COVID-19: National's Chris Bishop calls on Government to 'move heaven and earth' for coronavirus vaccine rollout amid European Union export threat

National's Chris Bishop is challenging the Government to speak louder and push harder to get a COVID-19 vaccine into New Zealand.

His comments come after the European Union warned it would tighten COVID-19 vaccine exports due to Oxford University's AstraZeneca factory in Belgium having production issues. 

The threat could cut the EU's supply in half and the bloc last week warned it would tighten the export of any vaccines produced in Europe.

"Europe invested billions to help develop the world's first COVID-19 vaccines to create a truly global common good," EU Commission president Ursula von der Leyen said in a televised statement last week. "Now, the companies must deliver. They must honour their obligations."

COVID-19 Response Minister Chris Hipkins is adamant the brewing battle wouldn't slow New Zealand's vaccination campaign, but Bishop wants the Government to be more transparent about its contracts with vaccine companies.

"I think we need greater transparency as to what contracts they've signed and they should be moving heaven and earth … what happened between November and now? In November, we were at the front of the queue," said Bishop, National's COVID-19 Response spokesperson.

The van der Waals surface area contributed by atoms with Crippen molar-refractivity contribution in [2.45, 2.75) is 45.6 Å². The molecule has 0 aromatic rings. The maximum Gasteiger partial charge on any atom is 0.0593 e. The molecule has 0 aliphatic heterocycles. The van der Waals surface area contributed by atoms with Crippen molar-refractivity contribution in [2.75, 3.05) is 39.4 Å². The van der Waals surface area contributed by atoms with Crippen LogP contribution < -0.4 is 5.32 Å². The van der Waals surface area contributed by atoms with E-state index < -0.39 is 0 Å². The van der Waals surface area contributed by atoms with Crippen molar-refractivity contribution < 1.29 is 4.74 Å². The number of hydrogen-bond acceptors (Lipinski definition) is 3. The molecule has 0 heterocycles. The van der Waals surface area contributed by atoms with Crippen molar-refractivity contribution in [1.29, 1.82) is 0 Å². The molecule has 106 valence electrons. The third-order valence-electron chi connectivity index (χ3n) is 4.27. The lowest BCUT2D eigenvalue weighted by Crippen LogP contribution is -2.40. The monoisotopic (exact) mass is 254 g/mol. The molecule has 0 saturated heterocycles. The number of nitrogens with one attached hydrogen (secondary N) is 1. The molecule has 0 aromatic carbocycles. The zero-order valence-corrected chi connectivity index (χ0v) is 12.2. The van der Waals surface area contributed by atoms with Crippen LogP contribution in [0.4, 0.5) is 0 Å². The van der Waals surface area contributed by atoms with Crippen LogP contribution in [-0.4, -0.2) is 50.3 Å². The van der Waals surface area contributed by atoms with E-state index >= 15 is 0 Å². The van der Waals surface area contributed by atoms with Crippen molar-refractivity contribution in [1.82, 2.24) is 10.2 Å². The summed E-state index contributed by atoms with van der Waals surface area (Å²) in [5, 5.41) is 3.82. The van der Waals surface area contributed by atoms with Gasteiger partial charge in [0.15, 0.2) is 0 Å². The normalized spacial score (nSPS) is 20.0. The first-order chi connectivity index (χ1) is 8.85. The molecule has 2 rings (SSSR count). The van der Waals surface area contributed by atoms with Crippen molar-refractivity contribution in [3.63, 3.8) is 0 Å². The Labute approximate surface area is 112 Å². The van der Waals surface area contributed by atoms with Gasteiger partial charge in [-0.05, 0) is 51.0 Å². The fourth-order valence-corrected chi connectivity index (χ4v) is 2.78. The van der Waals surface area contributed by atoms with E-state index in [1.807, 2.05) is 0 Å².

He questioned whether the Government had negotiated hard enough to ensure timely vaccine delivery. New Zealand has pre-purchased enough of the AstraZeneca vaccine to immunise 3.8 million Kiwis, as well as 750,000 doses from Pfizer/BioNTech, 5 million from Janssen, and 5.36 million from Novavax.

"I think we adopted the right strategy of signing deals with as many people as we could [but] the question is whether we negotiated hard enough to ensure the deliveries turned up on time," Bishop told The AM Show on Monday.

"The Pfizer vaccine, which will potentially be the first into New Zealand, has not been approved yet but also hasn't arrived yet.

"Here's a newsflash for New Zealanders; it's all very well to approve a vaccine [but] it's not here."

Prime Minister Jacinda Ardern announced last week New Zealand's medicine regulator Medsafe was expected to approve the Pfizer vaccine by Wednesday. 

But Bishop wants to know more about New Zealand's deal with Pfizer.

"What does our contract with Pfizer say about delivery? If the [contract] says, 'they must be in the country by January', [then] Pfizer's broken its contract," said Bishop. "I don't think the contract says that - I think the contract says something like, 'hey Pfizer, you can deliver 750,000 doses of your vaccine by, say, May.'"

When the vaccine eventually arrives, a full rollout is expected to take up to 12 months. The first vaccines to arrive in New Zealand are expected before the end of March for border workers and quarantine staff. 

Meanwhile, Director-General of Health Ashley Bloomfield last week seemed unconcerned by the EU threat and explained why Medsafe needed to approve vaccines when rollouts had already commenced overseas. 

"The vaccine is being used in most other countries on the basis of an emergency approval, not a full actual registration process," Dr Bloomfield said.

Hipkins said last week he trusted vaccine producers to honour their pre-purchase agreements with New Zealand

"We have done what we can do in terms of pre-purchase agreements that we have in securing the supplies to support that, we're doing everything we can at the New Zealand end, but we can't necessarily control what's happening around the rest of the world," Hipkins said. 

He said that's why the Government invested in a range of vaccine candidates.